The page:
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TopNewestThanks a lot. . But I find it difficult to write solutions.. Considering I'm using my android phone 😄 but really. . Its a great experience... Thanks a lot with the guides.. – Rhealiza San Miguel · 1 year, 5 months ago

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– Calvin Lin Staff · 1 year, 5 months ago

Use the desktop version :) Think about how you want to present the solution, and then type it up at home.Log in to reply

So how does one upload images from one's android phone on the app? I know the legendary one says something about it but i did not really follow that.... can someone please explain it to me?? – Milind Blaze · 12 months ago

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Mr. Calvin LIn thank you very much for guidig me . – Thiagarajan Ramaraju · 2 years, 4 months ago

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I was so happy that I was going to write my first solution today but I never knew what it will turn out to be... It was so complex and more than what you call "scary". – Taru Bhardwaj · 2 years, 4 months ago

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– Calvin Lin Staff · 2 years, 4 months ago

It's an experience that everyone goes through. It's like swimming, where you have to take the plunge into the pool. It can initially be scary, but you will soon be able to take it in stride and enjoy being able to swim.Log in to reply

– Taru Bhardwaj · 2 years, 4 months ago

Thanks for your advise, sir. Today I wrote another solution and it went well. I guess I'll be writing good solutions to even more complex problems soon.Log in to reply

– Calvin Lin Staff · 2 years, 4 months ago

Keep it up!Log in to reply

Just realized how hard writing an answer is! Anyways will keep doing :P – Navneeth Nivu · 18 hours ago

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– Calvin Lin Staff · 18 hours ago

Keep at it!Log in to reply

Thanks a lot for the information.It's really help me to write the answer. – Abhishek Medtiya · 2 months, 1 week ago

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thank you very much... – Naimur Nam · 5 months, 1 week ago

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Thanks sir but their are some bugs which has to be fixed. I use brilliant uncompfortable in browser by default somemistake it cannot understand...you may look their... This website or organizer should have their public suggestion or report box to fix the bug or issue concerne with website and other managing. – Ruturaj Sharbidre · 5 months, 3 weeks ago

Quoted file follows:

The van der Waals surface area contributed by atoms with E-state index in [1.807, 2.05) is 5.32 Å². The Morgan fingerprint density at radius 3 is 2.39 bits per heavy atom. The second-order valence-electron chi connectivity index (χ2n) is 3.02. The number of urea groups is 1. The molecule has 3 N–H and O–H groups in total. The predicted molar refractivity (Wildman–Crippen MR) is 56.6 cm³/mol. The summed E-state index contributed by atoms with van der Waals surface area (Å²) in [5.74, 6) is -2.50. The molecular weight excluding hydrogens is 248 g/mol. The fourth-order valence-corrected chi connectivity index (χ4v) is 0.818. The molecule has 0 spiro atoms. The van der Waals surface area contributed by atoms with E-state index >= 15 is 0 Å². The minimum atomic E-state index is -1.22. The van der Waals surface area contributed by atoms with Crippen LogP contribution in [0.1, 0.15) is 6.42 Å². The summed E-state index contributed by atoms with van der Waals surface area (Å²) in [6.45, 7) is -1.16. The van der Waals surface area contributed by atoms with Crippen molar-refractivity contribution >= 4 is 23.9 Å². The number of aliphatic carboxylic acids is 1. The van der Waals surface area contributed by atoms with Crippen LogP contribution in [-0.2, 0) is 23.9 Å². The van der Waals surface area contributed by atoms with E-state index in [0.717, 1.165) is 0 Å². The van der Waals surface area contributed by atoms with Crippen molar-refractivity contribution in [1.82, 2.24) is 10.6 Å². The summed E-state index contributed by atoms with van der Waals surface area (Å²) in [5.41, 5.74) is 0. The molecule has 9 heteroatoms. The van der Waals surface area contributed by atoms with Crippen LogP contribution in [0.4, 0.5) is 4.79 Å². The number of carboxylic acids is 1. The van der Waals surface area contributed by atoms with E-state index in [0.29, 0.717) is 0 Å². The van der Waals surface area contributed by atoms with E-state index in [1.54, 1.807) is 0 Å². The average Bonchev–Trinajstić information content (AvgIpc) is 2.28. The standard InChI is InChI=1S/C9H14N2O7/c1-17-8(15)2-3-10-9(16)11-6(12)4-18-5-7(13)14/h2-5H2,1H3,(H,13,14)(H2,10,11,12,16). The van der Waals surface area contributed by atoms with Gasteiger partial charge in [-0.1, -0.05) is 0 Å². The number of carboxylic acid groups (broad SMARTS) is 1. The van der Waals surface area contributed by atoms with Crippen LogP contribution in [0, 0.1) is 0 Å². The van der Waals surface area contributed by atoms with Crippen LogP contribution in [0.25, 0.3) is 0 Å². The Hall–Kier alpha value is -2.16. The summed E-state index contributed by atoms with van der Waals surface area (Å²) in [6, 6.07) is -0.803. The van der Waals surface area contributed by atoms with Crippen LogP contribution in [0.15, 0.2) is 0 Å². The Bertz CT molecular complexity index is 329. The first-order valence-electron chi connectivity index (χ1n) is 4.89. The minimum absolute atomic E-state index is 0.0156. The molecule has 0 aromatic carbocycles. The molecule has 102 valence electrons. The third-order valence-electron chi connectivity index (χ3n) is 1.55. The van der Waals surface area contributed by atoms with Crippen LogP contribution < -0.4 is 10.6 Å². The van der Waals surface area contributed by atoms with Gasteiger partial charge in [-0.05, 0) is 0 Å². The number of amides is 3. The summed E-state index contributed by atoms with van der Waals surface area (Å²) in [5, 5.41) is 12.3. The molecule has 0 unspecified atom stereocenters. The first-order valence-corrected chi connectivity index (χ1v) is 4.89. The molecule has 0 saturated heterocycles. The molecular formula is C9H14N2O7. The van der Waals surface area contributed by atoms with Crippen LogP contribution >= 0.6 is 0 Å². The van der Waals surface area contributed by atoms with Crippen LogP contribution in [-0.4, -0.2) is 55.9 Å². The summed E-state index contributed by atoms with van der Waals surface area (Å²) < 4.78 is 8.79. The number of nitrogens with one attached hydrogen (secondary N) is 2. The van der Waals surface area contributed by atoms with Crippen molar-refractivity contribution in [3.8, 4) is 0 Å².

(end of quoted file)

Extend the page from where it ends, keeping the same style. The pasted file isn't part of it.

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Answering

fromoptions:Suppose, the older one is a boy i. e. he has told a lie that means he has no younger sister.

So, the truth may be 1. He has an older sister 2. He has a younger brother

Now, let the later one is a girl i. e. she speaks the truth that means she has no brother. It's contradictory.

Hence, let the later one is a boy i. e. he tells a lie. It means they are same in gender.

It fulfills the all conditions.

So the two are brothers. – Jelani Sarker · 1 year, 1 month ago

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Thanks a lot. – Abhinav Roy · 1 year, 2 months ago

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Dear sir I am thankful to your comments. I was travelling that much I could that moment. Also I am not gadget saVvy.so it may take some time get used to this. .thanks for comments . – Nagarjuna Reddy · 1 year, 3 months ago

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It’s really wonderful that you prepared these notes, Calvin. I’m at the pre-Apprentice level right now, but I will now launch a quest to achieve Legendary status. I know what you are talking about: I have seen some Legendary solutions posted, with brilliant LaTeX formatting as well. [Fortunately I already have LaTeX skills, just not demonstrated yet on Brilliant.org.] – Bert Sierra · 1 year, 3 months ago

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I look forward to seeing your Apprentice solutions. – Calvin Lin Staff · 1 year, 3 months ago

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Thanks!!!!!!!:-) – José Bezerra Carvalho Júnior · 1 year, 6 months ago

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Mr. Calvin i am very thankful to for guiding me. – Javed Hasan · 1 year, 7 months ago

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Thank you very much, Mr. calvin, for your advice. I would surely remember these. Thank you very much once again. :) – Divyam Dahlan · 1 year, 7 months ago

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A great guide! I will be using these guidelines with my students. Thank you Calvin! – Peter Michael · 1 year, 8 months ago

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Its really scary, I might commit mistakes😅 I am just an ordinary math teacher – Ian Saligumba · 1 year, 8 months ago

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You miss 100% of the shots that you do not take :) – Calvin Lin Staff · 1 year, 8 months ago

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i have given a solution . Please inform whether the way of explanation is correct. – Thiagarajan Ramaraju · 2 years, 4 months ago

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– Calvin Lin Staff · 2 years, 4 months ago

The community will interact with the solution that you wrote, and post comments if they are uncertain, and vote up your solution if they like it.Log in to reply